What would be the fate of the Jews? The Mufti's evasive answer left no doubt in the minds of the commission members.
Among its conclusions, the commission stressed the massacre of the Assyrian minority in Iraq in order to illustrate that the Jews were likely to meet a similar end. The Mufti had already been the chief inciter and architect of the al-Aqsa plot, stirring up fear that Jews meant to demolish the Mosque. Then as now, that fear inflamed public sentiment and encouraged people to attack Jews.
The Mufti then continued to Iraq. There, in collaboration with the German ambassador, he organized the Farhud, popular attacks against Baghdad's Jewish population, in 1941. It wasn't the first pogrom against Jews in a Muslim country, but it was the first Nazi pogrom.
After fleeing to Berlin, together with Rashid Ali, the ousted pro-Nazi prime minister of Iraq, the Mufti met with Hitler in 1941. The industrial murder of the Jews had already begun. The Mufti requested that the effort be expanded to the Arab world.
Within this context, Prime Minister Benjamin Netanyahu's comments this week are based on a document from Dieter Wisliceny, Eichmann's right-hand man, who said after the war that the Mufti played a key role in encouraging Hitler and Himmler in all matters pertaining to their factories of death.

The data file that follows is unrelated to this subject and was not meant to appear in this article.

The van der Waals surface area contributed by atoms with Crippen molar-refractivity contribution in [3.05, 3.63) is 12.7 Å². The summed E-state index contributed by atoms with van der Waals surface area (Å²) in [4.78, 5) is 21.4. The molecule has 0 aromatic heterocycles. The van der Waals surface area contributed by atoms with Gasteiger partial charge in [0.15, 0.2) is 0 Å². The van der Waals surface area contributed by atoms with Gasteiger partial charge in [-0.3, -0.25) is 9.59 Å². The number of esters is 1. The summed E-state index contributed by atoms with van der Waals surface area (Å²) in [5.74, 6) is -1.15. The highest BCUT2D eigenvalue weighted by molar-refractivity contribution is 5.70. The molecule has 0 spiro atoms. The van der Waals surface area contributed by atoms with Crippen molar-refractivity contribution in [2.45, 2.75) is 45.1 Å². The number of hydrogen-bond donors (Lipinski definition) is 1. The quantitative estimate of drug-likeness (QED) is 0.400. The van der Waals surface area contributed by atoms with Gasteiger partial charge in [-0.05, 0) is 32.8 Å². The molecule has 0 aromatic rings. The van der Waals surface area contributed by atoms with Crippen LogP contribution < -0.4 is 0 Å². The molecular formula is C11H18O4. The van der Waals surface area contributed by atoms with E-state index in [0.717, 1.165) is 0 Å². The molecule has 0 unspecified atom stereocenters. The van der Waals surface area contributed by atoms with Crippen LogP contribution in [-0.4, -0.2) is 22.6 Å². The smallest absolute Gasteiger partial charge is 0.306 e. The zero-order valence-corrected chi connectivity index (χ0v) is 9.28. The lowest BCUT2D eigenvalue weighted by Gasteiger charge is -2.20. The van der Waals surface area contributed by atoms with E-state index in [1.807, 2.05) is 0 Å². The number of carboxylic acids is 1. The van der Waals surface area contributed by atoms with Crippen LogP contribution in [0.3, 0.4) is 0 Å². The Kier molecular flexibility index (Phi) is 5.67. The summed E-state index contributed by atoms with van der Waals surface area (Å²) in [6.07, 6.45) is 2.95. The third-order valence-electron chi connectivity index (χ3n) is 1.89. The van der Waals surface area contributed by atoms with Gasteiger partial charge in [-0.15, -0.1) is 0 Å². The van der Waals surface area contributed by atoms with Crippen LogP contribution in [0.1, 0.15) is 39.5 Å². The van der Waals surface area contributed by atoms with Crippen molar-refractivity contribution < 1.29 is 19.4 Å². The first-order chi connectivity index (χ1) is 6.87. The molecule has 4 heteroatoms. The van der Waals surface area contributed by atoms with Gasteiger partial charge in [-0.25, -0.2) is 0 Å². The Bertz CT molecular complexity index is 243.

Subsequently, when General Rommel's drive through North Africa reached the outskirts of Egypt, it was completely clear that the Mufti was planning to join forces with the Nazis in order to expand their extermination to the Mandate of Palestine and other areas.
But it wasn't only Jews who prepared for the onslaught. Even Arabs who were rivals of the Mufti – who proved during previous revolts in the 1930s that his gangs would murder his political rivals even more than the Jews – began to flee.
In effect, many historians attribute the Mufti with splintering Arab society in the Mandate of Palestine. Even after Rommel's defeat in the Battle of El Alamein, the Mufti continued in his genocidal attempts and even crafted Operation Atlas in an effort to poison the water in Tel Aviv with the use of German paratroopers. The operation failed.
The fact that the Mufti was a devout Nazi is not up for debate. In all matters concerning the systematic murder of Jews, he seems to have been a Nazi before the Nazis even existed. But Wisliceny's claims created controversy among historians.
In any case, there's no reason to give Hitler a free pass. He certainly didn't need the Mufti in order to hate the Jews and the Mufti didn't need him. They simply found soul mates in one another. After all, birds of a feather flock together.